Strange susceptibility of the skin to ultraviolet light, causing redness and suffering, is called photosensitivity. Various materials may cause photosensitivity, including drugs like tetracyclines, diuretics and oral contraceptives, along with compounds used in the production of cosmetic. The rare metabolic disorder porphyria may also cause photosensitivity.
What Are The Symptoms?
The reaction happens in regions of skin often exposed to sun, like the face and hands. Not much exposure is needed. The effects typically grow soon after exposure, but may be delayed for 24-48 hours. The symptoms include:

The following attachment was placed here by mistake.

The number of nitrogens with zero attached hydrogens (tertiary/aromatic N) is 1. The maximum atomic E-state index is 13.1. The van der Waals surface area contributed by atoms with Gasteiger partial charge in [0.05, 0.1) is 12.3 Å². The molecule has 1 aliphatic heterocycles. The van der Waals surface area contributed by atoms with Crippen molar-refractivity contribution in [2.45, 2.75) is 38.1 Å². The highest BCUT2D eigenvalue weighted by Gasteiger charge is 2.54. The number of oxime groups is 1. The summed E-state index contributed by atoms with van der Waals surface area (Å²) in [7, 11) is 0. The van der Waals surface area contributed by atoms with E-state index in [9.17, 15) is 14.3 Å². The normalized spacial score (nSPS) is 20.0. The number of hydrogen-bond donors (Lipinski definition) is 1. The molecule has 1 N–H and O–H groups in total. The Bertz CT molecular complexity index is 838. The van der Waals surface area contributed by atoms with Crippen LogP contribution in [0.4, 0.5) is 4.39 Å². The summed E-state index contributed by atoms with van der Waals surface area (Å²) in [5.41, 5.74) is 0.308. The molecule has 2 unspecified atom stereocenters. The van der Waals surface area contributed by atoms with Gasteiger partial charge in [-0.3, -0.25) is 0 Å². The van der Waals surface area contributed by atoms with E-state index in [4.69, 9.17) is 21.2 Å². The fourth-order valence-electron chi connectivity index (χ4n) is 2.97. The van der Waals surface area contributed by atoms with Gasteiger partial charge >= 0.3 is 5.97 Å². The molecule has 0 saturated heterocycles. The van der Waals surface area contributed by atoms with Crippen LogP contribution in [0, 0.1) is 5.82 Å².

- reddish, frequently debilitating, rash
- little, itchy blisters
- scaly skin.
What Is The Treatment?
- To alleviate symptoms, the physician may prescribe topical corticosteroids.
- Oral antihistamines may be prescribed.
- Serious cases are treated with restricted exposure to ultraviolet light, occasionally joined with drugs, to desensitize the skin.
- If a specific drug is causing photosensitivity, your physician may have the ability to prescribe another drug.
It’s possible for you to help restrain the reaction by preventing sun as much as possible. When outside, cover your skin, wear a hat and use a complete sunblock.